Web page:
KARIM KOUBRITI: They were taking pictures everywhere they went, New York, Vegas. And there’s girls dancing, guys talking.
GERALD ROSEN: The Las Vegas FBI office not only had not bought into the government’s theory that this was a casing tape – a surveillance tape, but had specifically said “no it’s not.”
NARRATION: But those doubts were also not revealed to the defense. That left a key piece of evidence – the drawings in the day planner that allegedly showed plans to bomb military sites in the Middle East, which the defense said were scribblings left behind by a former tenant.
KARIM KOUBRITI: If you would have taken that day planner before 9-11 to the FBI and tell them, “hey, look at this,” they’re going to tell you, “take that day planner and get out of here. This is garbage. What is this?” But after 9-11 it looks like it’s something.
NARRATION: Some military experts had also expressed doubts about the drawings. A high-ranking Turkish intelligence official had told the US military that he was “skeptical that the day planner sketches had been drawn by terrorists surveilling Incirlik Air Base and called them “extremely amateurish.”
To get to the bottom of this case, Judge Rosen reached out directly to the CIA for the case file.
GERALD ROSEN: And they said, “well, it’s classified at such a level that we can’t even permit it to leave the agency.” So I said, “well, okay. I’ll go up there and look at it.” And they looked at me like I had said, “Well, I’m going to go to the moon” or something.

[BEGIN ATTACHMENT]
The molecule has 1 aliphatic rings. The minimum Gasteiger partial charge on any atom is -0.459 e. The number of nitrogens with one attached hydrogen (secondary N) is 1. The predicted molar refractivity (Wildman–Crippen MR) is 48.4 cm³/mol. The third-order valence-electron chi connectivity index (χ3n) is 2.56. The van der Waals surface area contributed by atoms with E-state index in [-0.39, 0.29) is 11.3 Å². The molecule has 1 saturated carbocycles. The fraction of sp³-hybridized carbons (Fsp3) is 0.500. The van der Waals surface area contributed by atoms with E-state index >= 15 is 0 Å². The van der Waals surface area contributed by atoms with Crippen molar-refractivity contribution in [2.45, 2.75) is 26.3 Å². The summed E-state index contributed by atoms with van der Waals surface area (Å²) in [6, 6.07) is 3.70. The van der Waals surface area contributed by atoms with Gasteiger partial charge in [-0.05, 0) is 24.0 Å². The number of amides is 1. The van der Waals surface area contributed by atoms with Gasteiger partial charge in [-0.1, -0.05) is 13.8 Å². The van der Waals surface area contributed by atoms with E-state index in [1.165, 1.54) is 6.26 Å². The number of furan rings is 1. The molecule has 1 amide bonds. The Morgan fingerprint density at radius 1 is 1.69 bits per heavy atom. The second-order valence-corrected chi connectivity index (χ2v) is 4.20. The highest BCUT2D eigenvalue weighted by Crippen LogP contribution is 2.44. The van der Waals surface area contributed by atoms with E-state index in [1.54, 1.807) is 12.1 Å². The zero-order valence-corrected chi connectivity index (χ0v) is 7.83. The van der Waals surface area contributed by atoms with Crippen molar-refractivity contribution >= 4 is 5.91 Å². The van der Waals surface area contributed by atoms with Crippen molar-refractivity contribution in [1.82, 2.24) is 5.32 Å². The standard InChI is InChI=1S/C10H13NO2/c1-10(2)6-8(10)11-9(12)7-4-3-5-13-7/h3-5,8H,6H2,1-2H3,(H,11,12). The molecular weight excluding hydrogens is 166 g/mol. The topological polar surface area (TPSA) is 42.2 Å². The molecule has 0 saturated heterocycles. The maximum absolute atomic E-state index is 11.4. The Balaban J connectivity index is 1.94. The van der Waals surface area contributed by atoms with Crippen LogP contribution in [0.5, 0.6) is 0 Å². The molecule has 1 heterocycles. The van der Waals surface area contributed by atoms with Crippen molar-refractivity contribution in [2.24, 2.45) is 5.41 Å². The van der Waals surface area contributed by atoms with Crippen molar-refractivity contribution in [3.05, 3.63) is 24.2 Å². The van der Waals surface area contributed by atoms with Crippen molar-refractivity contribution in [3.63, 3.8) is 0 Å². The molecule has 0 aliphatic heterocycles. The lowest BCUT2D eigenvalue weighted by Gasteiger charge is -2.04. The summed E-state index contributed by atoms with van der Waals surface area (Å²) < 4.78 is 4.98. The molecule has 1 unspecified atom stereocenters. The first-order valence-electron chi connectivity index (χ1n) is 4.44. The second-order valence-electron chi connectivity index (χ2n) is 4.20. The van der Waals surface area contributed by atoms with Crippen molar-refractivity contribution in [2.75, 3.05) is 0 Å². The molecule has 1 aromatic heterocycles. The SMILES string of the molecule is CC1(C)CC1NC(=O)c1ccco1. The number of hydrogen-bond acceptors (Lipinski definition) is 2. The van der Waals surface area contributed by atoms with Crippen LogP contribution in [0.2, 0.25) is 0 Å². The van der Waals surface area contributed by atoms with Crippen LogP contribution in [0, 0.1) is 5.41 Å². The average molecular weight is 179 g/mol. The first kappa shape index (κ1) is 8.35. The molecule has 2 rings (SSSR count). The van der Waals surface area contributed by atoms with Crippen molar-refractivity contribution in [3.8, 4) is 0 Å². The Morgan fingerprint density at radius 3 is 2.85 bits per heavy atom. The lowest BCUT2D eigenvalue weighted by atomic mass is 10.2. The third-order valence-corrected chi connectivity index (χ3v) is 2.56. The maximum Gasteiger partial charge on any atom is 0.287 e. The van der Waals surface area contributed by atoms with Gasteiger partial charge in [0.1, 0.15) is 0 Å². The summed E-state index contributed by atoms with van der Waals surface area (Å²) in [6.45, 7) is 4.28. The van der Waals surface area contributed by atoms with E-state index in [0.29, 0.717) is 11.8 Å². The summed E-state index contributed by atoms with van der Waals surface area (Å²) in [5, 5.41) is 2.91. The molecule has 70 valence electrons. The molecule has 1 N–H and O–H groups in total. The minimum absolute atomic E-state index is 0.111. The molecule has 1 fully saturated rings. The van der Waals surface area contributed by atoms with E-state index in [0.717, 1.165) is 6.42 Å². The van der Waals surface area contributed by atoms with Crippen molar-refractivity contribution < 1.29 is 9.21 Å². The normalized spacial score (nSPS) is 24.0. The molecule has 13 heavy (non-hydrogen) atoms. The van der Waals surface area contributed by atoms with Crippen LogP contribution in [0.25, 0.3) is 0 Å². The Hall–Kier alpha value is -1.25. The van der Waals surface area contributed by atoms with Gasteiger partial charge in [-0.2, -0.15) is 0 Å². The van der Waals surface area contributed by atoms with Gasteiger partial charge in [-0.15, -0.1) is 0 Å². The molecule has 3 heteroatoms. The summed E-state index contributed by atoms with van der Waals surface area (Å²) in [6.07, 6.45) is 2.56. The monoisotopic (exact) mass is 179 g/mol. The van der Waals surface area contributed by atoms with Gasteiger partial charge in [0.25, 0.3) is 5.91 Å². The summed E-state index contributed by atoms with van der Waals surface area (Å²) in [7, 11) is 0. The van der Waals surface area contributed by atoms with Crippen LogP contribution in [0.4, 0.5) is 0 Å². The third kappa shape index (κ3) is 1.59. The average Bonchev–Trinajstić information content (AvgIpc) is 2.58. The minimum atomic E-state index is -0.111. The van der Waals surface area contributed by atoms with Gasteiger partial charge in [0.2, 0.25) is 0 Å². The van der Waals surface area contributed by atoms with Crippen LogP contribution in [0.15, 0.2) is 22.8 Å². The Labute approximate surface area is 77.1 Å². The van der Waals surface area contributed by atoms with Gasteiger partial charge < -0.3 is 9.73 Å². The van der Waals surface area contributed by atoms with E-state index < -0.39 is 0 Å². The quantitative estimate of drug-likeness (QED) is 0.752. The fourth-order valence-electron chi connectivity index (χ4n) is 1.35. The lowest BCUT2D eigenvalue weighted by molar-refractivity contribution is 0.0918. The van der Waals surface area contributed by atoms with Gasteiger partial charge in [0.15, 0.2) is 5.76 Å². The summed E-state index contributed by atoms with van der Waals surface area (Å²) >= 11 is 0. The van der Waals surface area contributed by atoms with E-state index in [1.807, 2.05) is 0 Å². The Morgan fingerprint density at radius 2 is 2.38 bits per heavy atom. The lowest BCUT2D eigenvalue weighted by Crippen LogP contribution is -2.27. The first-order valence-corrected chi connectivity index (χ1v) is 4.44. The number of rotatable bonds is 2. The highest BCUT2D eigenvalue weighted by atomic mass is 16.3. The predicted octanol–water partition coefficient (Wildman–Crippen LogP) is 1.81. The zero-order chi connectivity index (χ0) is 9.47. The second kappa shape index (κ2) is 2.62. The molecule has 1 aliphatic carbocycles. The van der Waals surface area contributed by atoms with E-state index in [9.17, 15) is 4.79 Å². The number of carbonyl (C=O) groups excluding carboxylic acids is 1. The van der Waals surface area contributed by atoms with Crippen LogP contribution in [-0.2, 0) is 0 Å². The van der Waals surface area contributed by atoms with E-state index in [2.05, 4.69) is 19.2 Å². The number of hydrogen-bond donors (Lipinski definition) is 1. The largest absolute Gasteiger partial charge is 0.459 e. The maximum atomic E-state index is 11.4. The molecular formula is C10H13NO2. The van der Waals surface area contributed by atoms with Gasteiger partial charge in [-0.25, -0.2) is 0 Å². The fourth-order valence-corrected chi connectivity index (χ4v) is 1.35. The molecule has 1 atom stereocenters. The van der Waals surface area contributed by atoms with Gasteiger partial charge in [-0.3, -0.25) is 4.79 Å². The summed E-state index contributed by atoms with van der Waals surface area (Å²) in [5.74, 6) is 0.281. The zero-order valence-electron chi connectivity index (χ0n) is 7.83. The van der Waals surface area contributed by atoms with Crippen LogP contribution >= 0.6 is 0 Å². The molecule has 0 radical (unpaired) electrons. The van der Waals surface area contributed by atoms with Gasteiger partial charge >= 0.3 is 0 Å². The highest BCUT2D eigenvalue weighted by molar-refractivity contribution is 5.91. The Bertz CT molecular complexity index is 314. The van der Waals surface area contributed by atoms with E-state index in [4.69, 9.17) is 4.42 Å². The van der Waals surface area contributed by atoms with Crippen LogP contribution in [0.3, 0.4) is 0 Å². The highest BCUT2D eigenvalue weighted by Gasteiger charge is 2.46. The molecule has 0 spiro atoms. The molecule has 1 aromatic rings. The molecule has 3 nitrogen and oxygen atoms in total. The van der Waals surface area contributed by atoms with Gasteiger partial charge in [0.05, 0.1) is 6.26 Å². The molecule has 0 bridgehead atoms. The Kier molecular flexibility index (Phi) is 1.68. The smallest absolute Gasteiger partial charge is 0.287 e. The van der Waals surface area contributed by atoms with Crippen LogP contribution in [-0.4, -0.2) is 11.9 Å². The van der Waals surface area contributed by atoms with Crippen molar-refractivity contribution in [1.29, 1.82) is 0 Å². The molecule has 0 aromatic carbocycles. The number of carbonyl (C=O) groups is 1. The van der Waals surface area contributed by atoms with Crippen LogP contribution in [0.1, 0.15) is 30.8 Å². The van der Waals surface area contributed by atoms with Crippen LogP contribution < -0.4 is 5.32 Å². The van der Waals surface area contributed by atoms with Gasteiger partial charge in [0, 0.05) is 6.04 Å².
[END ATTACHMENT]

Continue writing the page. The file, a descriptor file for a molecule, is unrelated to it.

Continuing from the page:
NARRATION: In the spring of 2004, Judge Rosen did go to CIA headquarters in Langley, Virginia, and reviewed the classified material related to the case. In agreement with the Justice Department’s recommendation, he threw out the terrorism convictions.
GERALD ROSEN: It’s never easy to overturn a verdict. But it became obvious to me, at some point, that the verdicts had to be-had to be overturned.
ARCHIVAL (CBS NEWS, 9-1-04): DAN RATHER: There’s been a setback tonight in the war on terror.
ARCHIVAL (FOX NEWS, 9-2-04): REPORTER: A federal judge has tossed terrorism charges against two men convicted last year.
ARCHIVAL (NBC NEWS, 9-2-04):
TOM BROKAW: The Justice Department admitted that its prosecutors seriously mishandled the case. This was the first major federal terror prosecution after 9-11.
KARIM KOUBRITI: That was a bad part of my life, very bad. I try to forget it. I try sometimes to say, “okay, I understand.” I really try to understand, but it’s not right. Even if I try to say “okay, it was bad times, things happen,” but it’s not right. It doesn’t matter what time it is, it shouldn’t happen.
NARRATION: After spending more than three years behind bars, Koubriti walked out of prison. He went on to start a successful trucking company. As for the others accused members of the Detroit Sleeper Cell – Ali-Haimoud became a US citizen. Hannan and Elmardoudi were convicted of unrelated fraud charges and deported to Morocco. Convertino, who has denied wrongdoing, did not respond to our requests for an interview. He was charged with obstruction of justice and other offenses, but was acquitted. Corbett, who says he should have supervised Convertino more closely, was transferred, and eventually retired from government. He says the lessons from the frenzy surrounding the sleeper cell case are just as relevant today.
KEITH CORBETT: When you look at the National Security Agency, wiretapping, or data mining, and everybody says, “well, it’s all in the course of security.” I think as a nation we have to ask ourselves, constantly ask ourselves, “is it worth it?” But I think we overreacted in the-in the post 9-11 world. I think we were looking for the boogeyman under every bed. I think in hindsight, a couple of deep breaths would have served everybody better.